Wayfarer Roddy gives it the works

Baritone Roderick Williams'12 July 2010
Baritone Roderick Williams'12 July 2010
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RODERICK Williams returns to Sheffield this Friday to sing Mahler’s Lieder eines fahrenden Gesellen (Songs of a Wayfarer) with the Hallé and Sir Mark Elder at the City Hall.

He has, he says, sung the cycle of four songs many times and a particularly interesting performance was at the La Scala Opera House in Milan as part of double bill with Stravinsky’s The Rite of Spring.

It was put on by the La Scala ballet and the choreography by renowned Maurice Béjart included a pas de deux set to Mahler’s music danced by two male dancers.

“I was told that, where I was standing at the front of the stage on the left hand side, was Maria Callas’ favourite spot to stand,” says the baritone who used to watch the Stravinsky work from the wings.

“I have to say I have the utmost admiration for dancers; I’m not sure we singers really know the meaning of ‘work’ in comparison.”

Given the amount of opera, concert, recital and recording work, from Baroque to contemporary music, that Roddy (as Music in the Round audiences know him) undertakes, he perhaps does know the meaning.

Does he ever stop to breathe?

“Having worked as a freelance singer for a couple of decades, I feel it is only recently that I’ve realised the importance of taking time off – what people call holidays, I think!

“For me, this used to mean singing jobs in interesting countries when I would bring my family with me, but I was always leaving my wife to look after the children while I went to rehearsals or concerts.”

Now, a holiday is a holiday he says, and is looking forward to a singing-free month off this summer.

He believes the wide variety of music he sings from different eras and in different styles and languages keeps him fresh and interested, while wondering if his interest in early music stems from his days singing with I Fagiolini – the solo voice vocal ensemble on sensational form in Sheffield last Saturday.

“I am lucky that, though I sing lyric baritone repertoire, I am able to reach low enough to cope with much Baroque music at Baroque pitch – just that little bit lower than modern day pitch.

“Without that range, even Handel’s Messiah might be beyond me,” he admits.

Roddy also confesses that some opera will be forever out of his reach – the heavier Verdi, Wagner, etc – though not Janácek.

He will be back in the region with Opera North in May for a new production of the composer’s From the House of the Dead.

It is being sung in English and, in recital, he sings a considerable amount of the undervalued genre of English song, which clearly appeals to him.

He says: “It’s a vast repertoire with much fantastic music and wonderful poetry but I’ve discovered quite a prejudice amongst some song lovers in this country against English music, a perception that it doesn’t stand up in comparison to the German masters.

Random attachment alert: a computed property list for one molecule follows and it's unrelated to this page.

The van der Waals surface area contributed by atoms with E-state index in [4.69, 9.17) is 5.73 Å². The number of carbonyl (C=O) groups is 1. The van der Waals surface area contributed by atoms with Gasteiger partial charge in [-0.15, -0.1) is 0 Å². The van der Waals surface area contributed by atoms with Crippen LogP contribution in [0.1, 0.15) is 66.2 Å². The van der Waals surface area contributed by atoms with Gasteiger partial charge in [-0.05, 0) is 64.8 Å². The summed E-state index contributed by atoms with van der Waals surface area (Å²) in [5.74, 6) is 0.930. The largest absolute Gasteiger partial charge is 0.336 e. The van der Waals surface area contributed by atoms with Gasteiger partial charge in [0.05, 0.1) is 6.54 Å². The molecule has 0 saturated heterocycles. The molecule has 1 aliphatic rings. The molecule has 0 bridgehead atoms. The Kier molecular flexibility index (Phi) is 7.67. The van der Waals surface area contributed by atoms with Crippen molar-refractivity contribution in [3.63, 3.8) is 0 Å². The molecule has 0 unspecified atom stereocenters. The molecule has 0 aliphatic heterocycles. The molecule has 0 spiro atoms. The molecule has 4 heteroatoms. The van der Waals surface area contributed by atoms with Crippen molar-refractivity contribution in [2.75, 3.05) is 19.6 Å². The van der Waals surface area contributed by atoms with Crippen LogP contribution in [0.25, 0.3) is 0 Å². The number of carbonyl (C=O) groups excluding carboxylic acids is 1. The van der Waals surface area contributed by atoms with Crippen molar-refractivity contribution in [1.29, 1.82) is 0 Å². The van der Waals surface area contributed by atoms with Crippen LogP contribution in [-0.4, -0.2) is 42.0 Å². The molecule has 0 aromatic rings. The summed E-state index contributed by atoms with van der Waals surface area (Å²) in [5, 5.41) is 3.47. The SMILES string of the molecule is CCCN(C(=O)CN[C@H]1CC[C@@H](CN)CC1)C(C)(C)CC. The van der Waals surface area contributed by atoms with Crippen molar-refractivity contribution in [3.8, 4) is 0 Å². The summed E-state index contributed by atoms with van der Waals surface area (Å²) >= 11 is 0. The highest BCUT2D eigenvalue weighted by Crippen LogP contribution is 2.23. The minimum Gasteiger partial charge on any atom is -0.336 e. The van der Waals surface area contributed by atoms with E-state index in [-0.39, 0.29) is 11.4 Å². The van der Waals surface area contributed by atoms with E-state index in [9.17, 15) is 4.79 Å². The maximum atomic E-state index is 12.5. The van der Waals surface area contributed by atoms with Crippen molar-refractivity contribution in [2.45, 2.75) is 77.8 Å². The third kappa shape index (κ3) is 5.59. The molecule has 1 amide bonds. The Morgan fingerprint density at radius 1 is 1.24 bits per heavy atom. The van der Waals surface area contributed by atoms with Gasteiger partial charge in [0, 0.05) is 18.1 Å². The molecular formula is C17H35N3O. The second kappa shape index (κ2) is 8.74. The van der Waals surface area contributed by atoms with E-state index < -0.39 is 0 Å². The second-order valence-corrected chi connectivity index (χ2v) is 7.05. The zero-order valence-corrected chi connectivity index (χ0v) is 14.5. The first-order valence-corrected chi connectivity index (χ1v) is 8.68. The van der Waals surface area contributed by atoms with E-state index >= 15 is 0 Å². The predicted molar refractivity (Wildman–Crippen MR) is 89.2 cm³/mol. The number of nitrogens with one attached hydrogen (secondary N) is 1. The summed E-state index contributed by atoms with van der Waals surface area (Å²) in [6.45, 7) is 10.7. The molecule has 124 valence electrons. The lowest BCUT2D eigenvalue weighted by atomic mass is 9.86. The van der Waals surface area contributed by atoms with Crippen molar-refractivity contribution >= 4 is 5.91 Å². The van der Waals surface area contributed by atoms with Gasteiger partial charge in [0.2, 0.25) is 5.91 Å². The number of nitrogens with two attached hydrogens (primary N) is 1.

“I find myself probing this perception more and more; it has gradually developed into a mission for me to promote our own heritage and I am enormously lucky to have been able to record a great deal of the repertoire.”

He is quick to point out that his sense of mission with English song is not to the exclusion of all other varieties of song.

“The repertoire is far too rich to take that. My shelves at home are stacked with volumes of song, many still waiting to be studied and programmed.

“I will not have the time in my career to work on and perform the music that I currently possess.  But I relish the chances I get to explore music by a great many composers and really love the music I have sung in German, Russian, French and Italian.

“As it happens, I haven’t performed Schubert’s greatest song cycles since my student days and I know that to learn them for performance now will require a great deal of time and commitment.

“In the knowledge that many of my colleagues are currently singing these cycles so brilliantly now, I find myself less motivated to do so myself.”

He is a committed performer of contemporary music in which “almost every composer seems to inhabit his or her own sub genre.”

“My training, years ago as a choral scholar, left me with some ability to pitch accurately enough within a musical snow storm and the fact that I myself compose may just help me gain an insight into the mind of the composer whose music I am trying to learn.

“A lot of it is very challenging but the harder one works at it, the greater are the rewards. I remember particularly the feeling of elation once I had scaled Tippett’s Vision of St Augustine for the Proms.  Similarly, Gerald Barry’s The Triumph of Beauty and Deceit felt more like the triumph of hard work and counting under pressure.”

And, returning to Mahler’s Lieder eines fahrenden Gesellen.

“I love this cycle because it is so typical of Mahler and of Lieder, while at the same time being entirely individual.

“It’s typical in the sense that the central figure is an outcast, observing the wedding of his sweetheart to another, just as in Dichterliebe (Schumann) and finding himself almost consoled by the wonder of nature – that is until he remarks that all the world seems in harmony except him!

“I can’t begin to list the number of songs I have sung that have that theme.

“Mahler even finds his final rest under a Linden tree at the end of the cycle – I’m surprised he didn’t bump into Müller’s winter wanderer (Schubert) there!

“However, these poetic clichés, if one can call them that, elicit music from Mahler of such simple beauty and honest sentiment that they never fail but speak directly to an audience.”